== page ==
To some extent, it's possible to think of Hitchcock's dispassionate stance here as a half-hearted commentary on the nature of his story. There was a similar — and similarly under-developed — thread running through Torn Curtain, a sense that all this bloodshed and intrigue is somehow out of proportion to its usefulness. The film is openly propagandistic on its surface, a piece of Cold War agitprop that even takes some jabs at French "neutrality," and yet there's an undercurrent of ambivalence about the necessity of this espionage and deceit. After Devereaux risks his life and his career for the Americans by going to Cuba, resulting in his wife leaving him and his lover dying along with two other agents, the blank-faced Nordstrom congratulations him for the good work, saying that he's "confirmed" what they'd found out from "other sources." The moment passes by without missing a beat, but it's really a jaw-dropping line, tossed off with such casual indifference. That's it? He just confirmed something they already knew? For that, three people died and his life is in ruins? It recalls the moment when the Russian defector, after his tight escape into the arms of the Americans, calls their efforts to rescue him "clumsy," and indeed it's undeniable that their plan for bringing him in seems totally undeveloped. Perhaps there's a reason that all these agents are such emotionless blanks, such impenetrable ciphers.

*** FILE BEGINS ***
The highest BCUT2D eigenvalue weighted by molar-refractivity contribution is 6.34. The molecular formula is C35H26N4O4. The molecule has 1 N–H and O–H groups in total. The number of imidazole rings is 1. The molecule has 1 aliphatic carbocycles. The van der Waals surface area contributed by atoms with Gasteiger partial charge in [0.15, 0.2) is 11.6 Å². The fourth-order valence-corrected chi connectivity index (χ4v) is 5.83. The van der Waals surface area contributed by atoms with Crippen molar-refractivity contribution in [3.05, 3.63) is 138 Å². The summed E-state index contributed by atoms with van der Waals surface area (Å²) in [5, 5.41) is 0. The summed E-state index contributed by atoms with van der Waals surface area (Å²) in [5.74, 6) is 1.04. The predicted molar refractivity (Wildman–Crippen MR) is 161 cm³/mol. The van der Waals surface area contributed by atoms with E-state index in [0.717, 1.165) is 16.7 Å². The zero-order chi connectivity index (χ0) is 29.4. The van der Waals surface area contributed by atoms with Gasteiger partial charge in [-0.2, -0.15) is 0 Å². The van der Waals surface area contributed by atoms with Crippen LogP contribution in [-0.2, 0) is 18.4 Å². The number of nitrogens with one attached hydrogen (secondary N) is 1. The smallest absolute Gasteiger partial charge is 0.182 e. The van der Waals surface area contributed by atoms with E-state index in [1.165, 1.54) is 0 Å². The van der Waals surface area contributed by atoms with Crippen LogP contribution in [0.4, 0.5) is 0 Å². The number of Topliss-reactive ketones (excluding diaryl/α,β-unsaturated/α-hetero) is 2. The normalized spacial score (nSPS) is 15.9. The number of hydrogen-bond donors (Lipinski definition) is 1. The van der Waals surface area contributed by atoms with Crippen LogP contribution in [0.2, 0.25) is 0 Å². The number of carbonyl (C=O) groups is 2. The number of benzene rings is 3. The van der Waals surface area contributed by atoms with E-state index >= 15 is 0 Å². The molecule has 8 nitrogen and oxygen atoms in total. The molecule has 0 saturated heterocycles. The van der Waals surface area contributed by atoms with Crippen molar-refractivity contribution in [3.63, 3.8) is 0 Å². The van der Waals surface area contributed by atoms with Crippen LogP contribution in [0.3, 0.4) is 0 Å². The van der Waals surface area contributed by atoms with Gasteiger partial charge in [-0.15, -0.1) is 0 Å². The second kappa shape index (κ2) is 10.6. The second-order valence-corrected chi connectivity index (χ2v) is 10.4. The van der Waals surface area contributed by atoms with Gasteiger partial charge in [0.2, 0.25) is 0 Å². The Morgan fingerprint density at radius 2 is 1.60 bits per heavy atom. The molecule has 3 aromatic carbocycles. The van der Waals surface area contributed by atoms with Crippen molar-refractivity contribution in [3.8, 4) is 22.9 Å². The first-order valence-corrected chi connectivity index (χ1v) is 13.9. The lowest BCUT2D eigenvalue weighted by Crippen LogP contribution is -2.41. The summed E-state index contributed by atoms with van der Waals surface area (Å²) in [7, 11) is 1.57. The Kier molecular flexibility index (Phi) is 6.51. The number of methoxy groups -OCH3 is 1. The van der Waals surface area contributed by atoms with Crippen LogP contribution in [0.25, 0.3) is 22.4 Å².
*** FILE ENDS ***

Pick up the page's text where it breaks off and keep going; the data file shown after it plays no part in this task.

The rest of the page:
Even so, whatever slim justifications can be mounted for Hitchcock's use of these flat-lining actors, the film as a whole is a shapeless, uneven affair, one that doesn't seem to conclude as simply end. It's not surprising that no less than three endings were shot, and if the one that's used is certainly the least silly, it's no more satisfying than the others. The film was Hitchcock's biggest commercial flop, and in many ways it deserves its dismal reputation as a strangely unengaging spy thriller. But if Topaz is a failure, it is never less than a thoroughly Hitchcockian failure, one marked with the director's distinctive touch in virtually every image.

1 comment:

Ignatiy Vishnevetsky said...

You could say that this movie is Hitchcock's PLAYTIME or PARADE: if in those film, Tati was trying to demonstrate that the "comic effect" belongs to everyone, here Hithcock tries to show that the "suspense effect" can belong to anyone. Whereas Hitchcock's movies are for the most part "sympathetic," I feel like this is the only one that attempts to be "empathetic." Empathy is never popular, and to a lot of people it comes off as dispassion (see also: Ozu, Dreyer), which is probably why it remains the least popular of his late films.